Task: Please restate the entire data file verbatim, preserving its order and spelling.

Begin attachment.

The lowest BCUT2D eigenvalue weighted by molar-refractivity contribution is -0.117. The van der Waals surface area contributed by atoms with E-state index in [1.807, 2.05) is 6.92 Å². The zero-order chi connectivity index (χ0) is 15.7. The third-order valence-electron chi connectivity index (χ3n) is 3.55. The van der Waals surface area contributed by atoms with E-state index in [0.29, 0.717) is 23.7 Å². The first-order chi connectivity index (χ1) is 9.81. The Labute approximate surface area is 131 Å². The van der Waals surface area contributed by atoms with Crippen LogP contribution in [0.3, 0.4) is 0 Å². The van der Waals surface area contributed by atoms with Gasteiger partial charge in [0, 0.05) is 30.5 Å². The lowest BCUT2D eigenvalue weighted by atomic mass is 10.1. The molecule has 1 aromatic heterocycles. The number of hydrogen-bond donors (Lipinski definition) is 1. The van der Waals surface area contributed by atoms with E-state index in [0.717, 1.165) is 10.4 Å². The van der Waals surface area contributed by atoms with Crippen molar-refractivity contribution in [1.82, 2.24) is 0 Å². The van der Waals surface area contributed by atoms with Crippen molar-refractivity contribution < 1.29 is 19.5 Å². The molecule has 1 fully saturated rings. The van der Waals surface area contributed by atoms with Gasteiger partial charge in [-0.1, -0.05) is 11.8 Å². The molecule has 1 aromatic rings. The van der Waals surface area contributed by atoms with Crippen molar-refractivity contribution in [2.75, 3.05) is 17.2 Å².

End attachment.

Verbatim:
The lowest BCUT2D eigenvalue weighted by molar-refractivity contribution is -0.117. The van der Waals surface area contributed by atoms with E-state index in [1.807, 2.05) is 6.92 Å². The zero-order chi connectivity index (χ0) is 15.7. The third-order valence-electron chi connectivity index (χ3n) is 3.55. The van der Waals surface area contributed by atoms with E-state index in [0.29, 0.717) is 23.7 Å². The first-order chi connectivity index (χ1) is 9.81. The Labute approximate surface area is 131 Å². The van der Waals surface area contributed by atoms with Crippen LogP contribution in [0.3, 0.4) is 0 Å². The van der Waals surface area contributed by atoms with Gasteiger partial charge in [0, 0.05) is 30.5 Å². The lowest BCUT2D eigenvalue weighted by atomic mass is 10.1. The molecule has 1 aromatic heterocycles. The number of hydrogen-bond donors (Lipinski definition) is 1. The van der Waals surface area contributed by atoms with E-state index in [0.717, 1.165) is 10.4 Å². The van der Waals surface area contributed by atoms with Crippen molar-refractivity contribution in [1.82, 2.24) is 0 Å². The van der Waals surface area contributed by atoms with Crippen molar-refractivity contribution < 1.29 is 19.5 Å². The molecule has 1 fully saturated rings. The van der Waals surface area contributed by atoms with Gasteiger partial charge in [-0.1, -0.05) is 11.8 Å². The molecule has 1 aromatic rings. The van der Waals surface area contributed by atoms with Crippen molar-refractivity contribution in [2.75, 3.05) is 17.2 Å².